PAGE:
Randomising wear and tear of safety razor

A few months back, having mostly given up on my Gillette Mach 3, I decided to go all old school and get myself a safety razor. While I cut myself occasionally (one day I cut myself right on my Adam’s apple, giving me a minor scare that I’d slit my throat), I’m significantly happier with the results of this razor, compared to the Mach 3.

I find that I need to shave only a single time, compared to two rounds with the Mach3, and cleaning the razor in the middle of the shave is also far easier. And while it isn’t absolutely smooth, it leaves me mostly satisfied at the end of the shave. And I’m not even mentioning the cost saving here!

The only “problem” with using an old-school safety razor is that it takes in double-edged blades. Having used multi-blade cartridges all my shaving life thus far (my father had bought me a Sensor Excel when I was first ready to shave, which I later traded for a Mach3), I started using a single side of the blade to complete the entire shave.

In my experience, a decent blade should last about 6 shaves, as long as you use both edges of the blade equally. The challenge here was to know (visually) which side of the blade you had used, so that you could get the maximum out of the blade!

Initially I thought of using stickers or some such paraphernalia to indicate which side of the blade I’d used each time. After a little thought, however, I realised that if this was a common problem, the razor itself would’ve come with an asymmetrical head, so I could keep track. There should be a better way to keep track, I reasoned.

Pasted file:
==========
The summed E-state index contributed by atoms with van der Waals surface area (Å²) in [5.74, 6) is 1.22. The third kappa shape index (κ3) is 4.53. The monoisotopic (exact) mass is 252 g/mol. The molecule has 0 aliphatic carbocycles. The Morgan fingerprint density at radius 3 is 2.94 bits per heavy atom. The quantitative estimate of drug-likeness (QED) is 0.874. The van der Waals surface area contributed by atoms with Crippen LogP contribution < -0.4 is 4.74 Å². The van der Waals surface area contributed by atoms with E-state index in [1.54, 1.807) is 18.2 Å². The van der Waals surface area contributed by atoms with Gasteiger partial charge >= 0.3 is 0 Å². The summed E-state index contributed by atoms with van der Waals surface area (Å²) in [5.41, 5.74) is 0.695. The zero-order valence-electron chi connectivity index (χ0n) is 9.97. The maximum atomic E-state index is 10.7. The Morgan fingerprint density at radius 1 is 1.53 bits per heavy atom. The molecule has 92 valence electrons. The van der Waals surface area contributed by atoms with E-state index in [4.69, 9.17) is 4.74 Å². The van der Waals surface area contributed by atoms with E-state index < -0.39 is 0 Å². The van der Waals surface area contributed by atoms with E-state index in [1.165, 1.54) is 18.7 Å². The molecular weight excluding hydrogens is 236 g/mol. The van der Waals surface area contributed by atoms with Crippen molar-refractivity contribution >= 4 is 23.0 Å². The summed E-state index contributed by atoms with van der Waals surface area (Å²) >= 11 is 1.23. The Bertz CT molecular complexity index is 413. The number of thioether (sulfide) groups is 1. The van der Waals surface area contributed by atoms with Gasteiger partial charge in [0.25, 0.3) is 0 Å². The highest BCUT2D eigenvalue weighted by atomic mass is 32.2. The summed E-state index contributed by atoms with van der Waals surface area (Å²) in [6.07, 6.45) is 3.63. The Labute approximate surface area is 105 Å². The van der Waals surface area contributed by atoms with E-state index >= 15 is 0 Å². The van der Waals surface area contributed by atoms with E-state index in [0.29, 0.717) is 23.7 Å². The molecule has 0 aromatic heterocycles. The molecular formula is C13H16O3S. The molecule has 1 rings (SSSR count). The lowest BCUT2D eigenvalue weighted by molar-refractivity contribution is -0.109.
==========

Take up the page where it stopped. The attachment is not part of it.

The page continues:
And so I decided that I would use each edge of the blade half-and-half in each shave. The first day, it worked. The second, I had finished shaving half my face, when I realised I’d suddenly forgotten which side I’d used. An improved method was required.

So the solution I’ve finally hit on is to randomise the edge of the blade I use each time I rinse my blade in the middle of the shave. So each time I rinse the blade, I give it a random twirl, and use whatever edge that twirl turns up for my next set of strokes. And so forth. This way, in terms of expected value, both edges of the blade are likely to wear by a similar amount by the end of each shave!

And so if I find one day that an edge is blunt, it is highly likely that the opposite edge is also as blunt, and it is a clear indication to put in a new blade!

It is remarkable how so often randomised algorithms can help you trivially solve problems that cannot easily be solved by deterministic methods!